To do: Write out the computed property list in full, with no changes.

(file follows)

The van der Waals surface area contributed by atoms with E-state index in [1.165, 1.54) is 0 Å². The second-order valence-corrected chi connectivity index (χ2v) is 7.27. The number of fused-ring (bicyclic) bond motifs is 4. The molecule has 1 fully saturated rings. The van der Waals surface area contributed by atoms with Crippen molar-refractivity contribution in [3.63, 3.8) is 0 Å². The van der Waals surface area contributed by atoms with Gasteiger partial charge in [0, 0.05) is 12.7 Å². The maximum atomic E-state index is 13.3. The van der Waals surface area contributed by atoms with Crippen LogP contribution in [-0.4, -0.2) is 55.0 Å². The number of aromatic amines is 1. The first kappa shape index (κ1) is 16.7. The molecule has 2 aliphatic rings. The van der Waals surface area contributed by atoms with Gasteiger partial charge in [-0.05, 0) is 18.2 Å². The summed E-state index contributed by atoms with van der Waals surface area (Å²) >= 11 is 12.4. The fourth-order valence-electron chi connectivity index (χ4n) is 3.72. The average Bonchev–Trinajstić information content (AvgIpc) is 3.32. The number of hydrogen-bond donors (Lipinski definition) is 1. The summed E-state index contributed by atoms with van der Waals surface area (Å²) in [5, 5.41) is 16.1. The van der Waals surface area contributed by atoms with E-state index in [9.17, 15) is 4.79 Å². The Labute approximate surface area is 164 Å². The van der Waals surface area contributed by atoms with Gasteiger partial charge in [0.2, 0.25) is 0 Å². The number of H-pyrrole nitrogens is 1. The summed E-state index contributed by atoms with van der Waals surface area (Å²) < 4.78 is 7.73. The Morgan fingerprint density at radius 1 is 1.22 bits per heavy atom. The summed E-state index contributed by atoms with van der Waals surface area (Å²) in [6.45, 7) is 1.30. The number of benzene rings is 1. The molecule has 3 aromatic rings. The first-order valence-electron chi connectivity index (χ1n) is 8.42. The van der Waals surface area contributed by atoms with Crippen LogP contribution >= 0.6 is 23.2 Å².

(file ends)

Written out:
The van der Waals surface area contributed by atoms with E-state index in [1.165, 1.54) is 0 Å². The second-order valence-corrected chi connectivity index (χ2v) is 7.27. The number of fused-ring (bicyclic) bond motifs is 4. The molecule has 1 fully saturated rings. The van der Waals surface area contributed by atoms with Crippen molar-refractivity contribution in [3.63, 3.8) is 0 Å². The van der Waals surface area contributed by atoms with Gasteiger partial charge in [0, 0.05) is 12.7 Å². The maximum atomic E-state index is 13.3. The van der Waals surface area contributed by atoms with Crippen LogP contribution in [-0.4, -0.2) is 55.0 Å². The number of aromatic amines is 1. The first kappa shape index (κ1) is 16.7. The molecule has 2 aliphatic rings. The van der Waals surface area contributed by atoms with Gasteiger partial charge in [-0.05, 0) is 18.2 Å². The summed E-state index contributed by atoms with van der Waals surface area (Å²) >= 11 is 12.4. The fourth-order valence-electron chi connectivity index (χ4n) is 3.72. The average Bonchev–Trinajstić information content (AvgIpc) is 3.32. The number of hydrogen-bond donors (Lipinski definition) is 1. The summed E-state index contributed by atoms with van der Waals surface area (Å²) in [5, 5.41) is 16.1. The van der Waals surface area contributed by atoms with E-state index in [9.17, 15) is 4.79 Å². The Labute approximate surface area is 164 Å². The van der Waals surface area contributed by atoms with Gasteiger partial charge in [0.2, 0.25) is 0 Å². The number of H-pyrrole nitrogens is 1. The summed E-state index contributed by atoms with van der Waals surface area (Å²) < 4.78 is 7.73. The Morgan fingerprint density at radius 1 is 1.22 bits per heavy atom. The summed E-state index contributed by atoms with van der Waals surface area (Å²) in [6.45, 7) is 1.30. The number of benzene rings is 1. The molecule has 3 aromatic rings. The first-order valence-electron chi connectivity index (χ1n) is 8.42. The van der Waals surface area contributed by atoms with Crippen LogP contribution >= 0.6 is 23.2 Å².